We are studying 1 Kings 17:8-16 for Sunday, October 13; this is first part of the story of Elijah and the widow of Zarephath. [Notes on the text are here.] Here are a few questions about the text for our consideration:

Elijah receives an instruction from God to go to Zarephath – a long way away (v8). The widow receives an instruction from God, via Elijah, to give Elijah water and bread – before she feeds herself and her son (v13). How difficult do these instructions sound to us? Why is that?

If we ourselves were in Elijah’s position, or the widow’s position, do we see ourselves behaving as they did? Why is that?


The woman in the story is a widow, and her son technically an orphan; these are categories of people who are supposed to be protected according to Torah. What difference does this make to the way we understand this story?

Elijah is a prophet of YHWH – also a category of person who has a special relationship with the God of Israel. What difference does this make to the way we understand this story?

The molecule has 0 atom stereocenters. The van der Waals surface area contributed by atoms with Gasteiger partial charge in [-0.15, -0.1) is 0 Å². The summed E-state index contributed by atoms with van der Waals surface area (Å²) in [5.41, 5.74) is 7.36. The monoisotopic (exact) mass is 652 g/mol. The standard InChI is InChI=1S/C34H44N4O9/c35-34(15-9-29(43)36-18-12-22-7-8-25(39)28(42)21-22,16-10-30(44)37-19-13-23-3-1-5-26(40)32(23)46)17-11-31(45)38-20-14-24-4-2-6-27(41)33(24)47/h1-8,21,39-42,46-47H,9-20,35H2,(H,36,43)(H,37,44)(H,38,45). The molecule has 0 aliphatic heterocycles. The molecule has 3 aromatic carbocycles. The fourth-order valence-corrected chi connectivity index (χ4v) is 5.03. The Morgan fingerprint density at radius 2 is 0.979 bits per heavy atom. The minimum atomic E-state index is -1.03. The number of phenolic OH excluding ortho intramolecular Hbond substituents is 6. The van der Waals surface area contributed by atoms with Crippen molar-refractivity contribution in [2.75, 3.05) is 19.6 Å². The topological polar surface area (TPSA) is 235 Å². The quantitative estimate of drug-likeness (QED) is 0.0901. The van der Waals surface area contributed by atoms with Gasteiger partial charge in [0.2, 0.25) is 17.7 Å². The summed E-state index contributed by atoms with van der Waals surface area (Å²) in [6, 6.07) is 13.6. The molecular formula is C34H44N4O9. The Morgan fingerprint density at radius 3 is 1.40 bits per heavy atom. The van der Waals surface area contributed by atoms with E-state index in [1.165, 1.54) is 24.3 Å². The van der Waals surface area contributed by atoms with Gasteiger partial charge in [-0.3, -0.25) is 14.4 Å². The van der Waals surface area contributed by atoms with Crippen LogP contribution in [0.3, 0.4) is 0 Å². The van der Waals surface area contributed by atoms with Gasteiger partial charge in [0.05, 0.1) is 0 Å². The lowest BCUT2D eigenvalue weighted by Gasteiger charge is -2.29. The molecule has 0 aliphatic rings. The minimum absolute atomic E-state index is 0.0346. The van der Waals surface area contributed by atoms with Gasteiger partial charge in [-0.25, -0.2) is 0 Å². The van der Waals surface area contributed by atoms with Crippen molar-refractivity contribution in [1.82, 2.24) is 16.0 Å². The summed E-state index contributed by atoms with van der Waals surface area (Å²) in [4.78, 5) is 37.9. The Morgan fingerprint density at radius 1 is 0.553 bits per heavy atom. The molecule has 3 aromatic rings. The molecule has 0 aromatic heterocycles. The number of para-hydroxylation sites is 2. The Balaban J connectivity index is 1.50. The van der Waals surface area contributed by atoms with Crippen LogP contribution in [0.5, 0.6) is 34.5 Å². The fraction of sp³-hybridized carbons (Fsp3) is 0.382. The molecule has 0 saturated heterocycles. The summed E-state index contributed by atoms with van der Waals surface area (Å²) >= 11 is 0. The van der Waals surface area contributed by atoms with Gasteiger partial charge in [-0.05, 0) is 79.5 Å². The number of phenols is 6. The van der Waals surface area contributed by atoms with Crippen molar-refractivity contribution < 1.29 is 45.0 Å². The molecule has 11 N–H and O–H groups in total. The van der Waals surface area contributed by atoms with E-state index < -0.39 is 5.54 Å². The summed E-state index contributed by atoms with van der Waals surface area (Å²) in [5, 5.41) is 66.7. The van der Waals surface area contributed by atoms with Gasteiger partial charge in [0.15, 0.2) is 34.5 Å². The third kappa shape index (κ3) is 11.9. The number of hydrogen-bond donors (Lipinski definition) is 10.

The woman in the story identifies God as “your” (Elijah’s) God. Does this suggest that she does, or does not, think of God as also “her” God?

This widow lives outside the territory of Israel, but is being affected by the drought initiated by Elijah in v1. As Jesus points out, there are widows in Israel who are being affected by the drought; Elijah and the provision that goes with him is sent to Zarephath. What are our thoughts and feelings about this? Why is that? What do our responses to the situation implied in the story tell us about ourselves and our understanding of what is right and wrong?

What does the story tell us about God?

The drought began as a direct response to Ahab’s behavior. Does the story tell us, or imply, anything about the consequences of official behavior for the people of the Biblical world? What makes us say that? What does it tell us, do we think?


three young girls sitting in a room reading a large book